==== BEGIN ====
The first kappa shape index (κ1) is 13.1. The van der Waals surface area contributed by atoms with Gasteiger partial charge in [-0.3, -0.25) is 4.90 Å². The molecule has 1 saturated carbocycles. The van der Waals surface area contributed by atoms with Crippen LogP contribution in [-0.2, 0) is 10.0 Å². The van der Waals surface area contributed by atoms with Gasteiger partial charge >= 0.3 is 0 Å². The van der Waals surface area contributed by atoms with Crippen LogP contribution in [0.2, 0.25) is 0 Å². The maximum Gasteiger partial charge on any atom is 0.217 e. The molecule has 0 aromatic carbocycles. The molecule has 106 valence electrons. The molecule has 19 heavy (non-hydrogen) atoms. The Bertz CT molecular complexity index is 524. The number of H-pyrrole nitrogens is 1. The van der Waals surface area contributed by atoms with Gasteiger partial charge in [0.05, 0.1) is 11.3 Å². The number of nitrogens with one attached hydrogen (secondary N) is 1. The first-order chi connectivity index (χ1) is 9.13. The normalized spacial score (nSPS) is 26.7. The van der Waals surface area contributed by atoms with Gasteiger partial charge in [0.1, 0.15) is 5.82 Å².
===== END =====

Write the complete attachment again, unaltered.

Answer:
The first kappa shape index (κ1) is 13.1. The van der Waals surface area contributed by atoms with Gasteiger partial charge in [-0.3, -0.25) is 4.90 Å². The molecule has 1 saturated carbocycles. The van der Waals surface area contributed by atoms with Crippen LogP contribution in [-0.2, 0) is 10.0 Å². The van der Waals surface area contributed by atoms with Gasteiger partial charge >= 0.3 is 0 Å². The van der Waals surface area contributed by atoms with Crippen LogP contribution in [0.2, 0.25) is 0 Å². The maximum Gasteiger partial charge on any atom is 0.217 e. The molecule has 0 aromatic carbocycles. The molecule has 106 valence electrons. The molecule has 19 heavy (non-hydrogen) atoms. The Bertz CT molecular complexity index is 524. The number of H-pyrrole nitrogens is 1. The van der Waals surface area contributed by atoms with Gasteiger partial charge in [0.05, 0.1) is 11.3 Å². The number of nitrogens with one attached hydrogen (secondary N) is 1. The first-order chi connectivity index (χ1) is 9.13. The normalized spacial score (nSPS) is 26.7. The van der Waals surface area contributed by atoms with Gasteiger partial charge in [0.1, 0.15) is 5.82 Å².